Unlike 90 percent of Jewish children who found sanctuary in England, Segal was lucky to be reunited with her parents. They arrived in Liverpool a year after she had, and quickly found work in southern England as a butler and housekeeper to the well-to-do. But her father, always plagued by ill-health, died shortly before the war ended. “I think I’m right in saying that my father’s continuing illness was a greater trauma than Hitler,” she says. “It was always the next disaster. And I was horrified for my mother who had to carry all this.” Segal, who stayed on in England through university, still marvels at the kindness of strangers. “At the beginning of each semester, I got a list of questions—how much do you need for rent, clothes, books, travel—and I meticulously estimated it, and then they sent me the money,” she recalls. “Nobody said, ‘Yes, but you’re a refugee,’ or ‘How are you going to pay us back?’ That’s amazing.”
It is, of course, tempting to contrast her positive experience as an immigrant with today’s climate of hostility and resentment. “I’m not so scared of Trump as I am scared of the people who like him,” she says. “Trump will die, but the people we’re talking about now have always been here, and they’ll always be here. The question is, how many of them are there?” Yet Segal is not a political writer, and resists easy virtue-signaling. “I’m a helpless contrarian,” she says. “Say something to me, and I will check it out from the other side.”
Drawn to complexity, she finds herself increasingly alienated by an intellectual culture that leaves scant room for nuance. To illustrate the point, she recalls her tendency to argue the Palestinian cause to friends on the right, while to friends on the left she defends Israel. Both sides dismiss the other as “vicious.” For Segal, the interesting position to occupy is invariably the one that places you at odds with your audience. “Most of my New York friends are passionately on the left, and I am too, but I have to quarrel with it,” she says.
Segal’s best-known and most widely admired novel, Her First American, was published in 1985, and tackles race relations with an outsider’s bravura. It was based on her four-year relationship with Horace Cayton Jr., author of the seminal 1945 study of South Side, Chicago, Black Metropolis. The protagonist of Segal’s novel, Ilka Weissnix, is a 21-year-old Viennese refugee in love with Carter Bayoux, a black intellectual, and an alcoholic, living in an approximation of the Chelsea Hotel. Carter is brilliant, charming, sexy—and destroyed by an endemically racist society. But like his real-life counterpart, Cayton Jr., he elucidates America’s contradictions by answering Ilka’s questions with stories that shun easy answers.
“I had the incredible good luck to have this teacher-lover who was really the victim of racism, but who had an ironic view of it,” Segal says. “I would ask something, and he would say, ‘I’ll tell you a story,’ and he would tell a story, and I would think, ‘Why is he telling me this joke?’, and by the end of the joke, he would have answered my question.” All these decades on, she is still astonished by her good fortune. “I mean, who has the luck to have somebody explain the world to you in that form?”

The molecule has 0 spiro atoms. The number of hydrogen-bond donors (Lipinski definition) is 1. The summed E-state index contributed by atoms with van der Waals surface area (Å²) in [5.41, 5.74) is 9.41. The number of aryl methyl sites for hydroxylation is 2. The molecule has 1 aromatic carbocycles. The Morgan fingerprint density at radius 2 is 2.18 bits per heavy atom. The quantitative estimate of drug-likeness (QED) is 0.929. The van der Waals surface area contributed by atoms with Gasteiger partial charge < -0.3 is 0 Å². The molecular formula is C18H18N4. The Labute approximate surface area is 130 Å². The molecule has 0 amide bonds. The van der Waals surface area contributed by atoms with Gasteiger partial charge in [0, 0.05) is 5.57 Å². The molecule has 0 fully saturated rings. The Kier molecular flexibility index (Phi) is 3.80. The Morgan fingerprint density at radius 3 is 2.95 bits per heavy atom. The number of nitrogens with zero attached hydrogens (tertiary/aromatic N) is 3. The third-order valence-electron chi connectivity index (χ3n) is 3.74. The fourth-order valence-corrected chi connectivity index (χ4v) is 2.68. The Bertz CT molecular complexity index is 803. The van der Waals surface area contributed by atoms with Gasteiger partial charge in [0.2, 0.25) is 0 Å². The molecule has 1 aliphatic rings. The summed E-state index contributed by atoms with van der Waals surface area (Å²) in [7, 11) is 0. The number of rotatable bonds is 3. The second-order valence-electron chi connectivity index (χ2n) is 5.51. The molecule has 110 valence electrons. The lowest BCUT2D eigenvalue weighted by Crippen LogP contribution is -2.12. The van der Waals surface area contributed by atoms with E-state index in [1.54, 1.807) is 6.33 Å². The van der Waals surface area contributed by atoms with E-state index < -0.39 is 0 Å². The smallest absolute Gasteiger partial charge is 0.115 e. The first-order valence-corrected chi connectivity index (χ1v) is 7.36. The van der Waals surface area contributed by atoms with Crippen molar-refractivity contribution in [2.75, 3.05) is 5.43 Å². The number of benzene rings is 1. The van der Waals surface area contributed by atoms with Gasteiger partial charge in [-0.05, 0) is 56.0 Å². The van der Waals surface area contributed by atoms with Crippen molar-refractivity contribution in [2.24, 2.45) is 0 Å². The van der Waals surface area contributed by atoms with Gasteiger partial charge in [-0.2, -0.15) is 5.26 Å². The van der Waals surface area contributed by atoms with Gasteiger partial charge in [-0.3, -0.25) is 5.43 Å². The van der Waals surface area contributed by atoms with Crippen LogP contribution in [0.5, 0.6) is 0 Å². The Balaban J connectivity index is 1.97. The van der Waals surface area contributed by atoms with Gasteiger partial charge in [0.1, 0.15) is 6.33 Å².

Is that also why Segal’s writing avoids easy resolutions? In the short story “Making Good,” a rabbi brings together Jews and non-Jewish Austrians for a group exercise in reconciliation, but the project is riddled with resentments. The Austrians resent the burden of shame; the Jews resent the idea that they, uniquely, must liberate them from that burden. The characters are each stuck in patterns of behavior they seem unable to change. An aging concert pianist, Margot Groszbart, becomes the object of fascination for a younger Austrian woman eager to be cleansed of the sins of her parents. Groszbart pities her, but resists giving her the satisfaction. It ends irresolute, as it must.
Segal’s writing has an economy of language that makes her stories zip. Her syntax is light and pristine. When she was invited by the publisher Farrar, Straus, & Giroux to translate an edition of Grimms’ Fairy Tales, partnering with the great Maurice Sendak, who illustrated them, she set about eliminating the archaic language and convoluted sentence structures, so at odds with the original German versions she remembered. She is a fan of Jane Austen, who knew how to make her points without excessive windiness. There’s another aspect of Austen she feels has influenced her style. “I find that many of my essays, what they call ‘occasional pieces,’ end in a kind of moral,” she says. “It brings whatever I was talking about back to my own behavior, the behavior of human beings—and that’s Jane Austen. Without being boring about it at all, she cares about how honest you are.” She fishes for a phrase from a beloved Austen novel: A delicate sense of honor. “It’s really about that,” she says. “Wherever I start, it ends up with me thinking, ‘Ok, so where’s the moral?’ It’s not intended, but it’s where I find myself.”